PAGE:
of the schooner "JOSEPH PAGE," was born in Carnorvonshire, North Wales, March 12, 1835; came to the United States in 1845, with his parents; spent nearly a year in Cincinnati; the family then moved to Wisconsin, locating in Waukesha County. After one year they returned to Cincinnati. A year and a half later they returned to Wisconsin. Mr. Williams was first employed on the old steamer "TRAVELER," plying between Chicago, Milwaukee and Sheboygan in 1851; in 1852 sailed before the mast on the little schooner of the same name ("TRAVELER") in the lumber trade, being mate of the schooners "REPUBLIC," "FALCON," and "ARETURUS;" was made master of the "RACINE" in August 1864; sailed her two season. In the Spring of 1867 he took command of the bark "GLENBEULAH;" sailed her till she was destroyed in the Chicago fire of October, 1871. Capt. Williams was a resident of Chicago at the time, and his home was burned, the family escaping with only the clothes they had on. The balance of the season the captain spent as master of the bark "ST. LAWRENCE"; after the fire, moved to Milwaukee. The season of 1872 sailed the bark "PARANA;" then engaged as master of the schooner "JOSEPH PAGE," capacity 625 tons; has sailed her eight years. Residence No. 216 Huron street.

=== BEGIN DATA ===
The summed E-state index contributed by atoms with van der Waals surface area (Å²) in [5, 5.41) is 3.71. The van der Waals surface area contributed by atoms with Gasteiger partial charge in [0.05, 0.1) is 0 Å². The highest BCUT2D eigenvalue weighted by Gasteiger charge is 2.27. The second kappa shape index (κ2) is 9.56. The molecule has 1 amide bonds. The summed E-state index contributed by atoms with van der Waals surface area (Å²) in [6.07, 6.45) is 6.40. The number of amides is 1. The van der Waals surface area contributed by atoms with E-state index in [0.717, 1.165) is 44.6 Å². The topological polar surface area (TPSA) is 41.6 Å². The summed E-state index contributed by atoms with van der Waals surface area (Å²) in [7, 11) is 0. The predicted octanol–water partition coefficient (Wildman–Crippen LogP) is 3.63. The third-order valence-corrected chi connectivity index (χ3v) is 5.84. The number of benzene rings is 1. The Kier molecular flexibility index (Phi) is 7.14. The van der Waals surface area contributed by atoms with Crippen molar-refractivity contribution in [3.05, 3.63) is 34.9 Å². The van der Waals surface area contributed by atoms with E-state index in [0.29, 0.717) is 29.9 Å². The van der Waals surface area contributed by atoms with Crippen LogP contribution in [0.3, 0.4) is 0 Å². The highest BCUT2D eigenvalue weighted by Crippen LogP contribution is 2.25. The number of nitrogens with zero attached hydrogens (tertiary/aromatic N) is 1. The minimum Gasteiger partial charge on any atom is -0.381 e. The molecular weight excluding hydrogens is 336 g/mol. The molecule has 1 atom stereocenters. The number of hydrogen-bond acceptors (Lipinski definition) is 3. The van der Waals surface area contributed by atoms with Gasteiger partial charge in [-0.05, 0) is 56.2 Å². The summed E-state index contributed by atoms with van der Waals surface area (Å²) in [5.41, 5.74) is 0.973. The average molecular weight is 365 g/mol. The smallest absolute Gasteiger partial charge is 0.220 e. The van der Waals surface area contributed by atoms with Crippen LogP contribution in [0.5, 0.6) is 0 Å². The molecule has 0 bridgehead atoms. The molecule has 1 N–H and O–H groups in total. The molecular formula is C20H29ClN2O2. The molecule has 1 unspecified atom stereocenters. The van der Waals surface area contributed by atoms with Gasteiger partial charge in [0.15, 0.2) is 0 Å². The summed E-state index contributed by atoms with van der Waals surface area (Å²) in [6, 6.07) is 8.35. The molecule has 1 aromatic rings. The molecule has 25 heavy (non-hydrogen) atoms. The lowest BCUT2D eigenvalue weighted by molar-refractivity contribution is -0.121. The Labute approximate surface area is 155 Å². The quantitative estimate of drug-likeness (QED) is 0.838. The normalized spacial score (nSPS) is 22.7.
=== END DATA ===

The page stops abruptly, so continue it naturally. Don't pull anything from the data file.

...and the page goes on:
Source: History of Milwaukee County, 1881

Captain William R. Williams, whose marine life began in 1851, may be considered as one of the veteran masters now active on shipboard, his remarkable vigor, however, making him seem tireless in the performance of his duties. He is a son of David and Eleanor (Williams) Williams, both natives of Conway, North Wales, where he also was born, on March 12, 1835. They came to the United States in 1845, locating first in Cincinnati, Ohio, remaining in that city but one year, going thence to Waukesha, Wis., where the father purchased a farm. He did not enjoy this new home a great while, as he crossed the dark river in 1847, his widow surviving until 1891.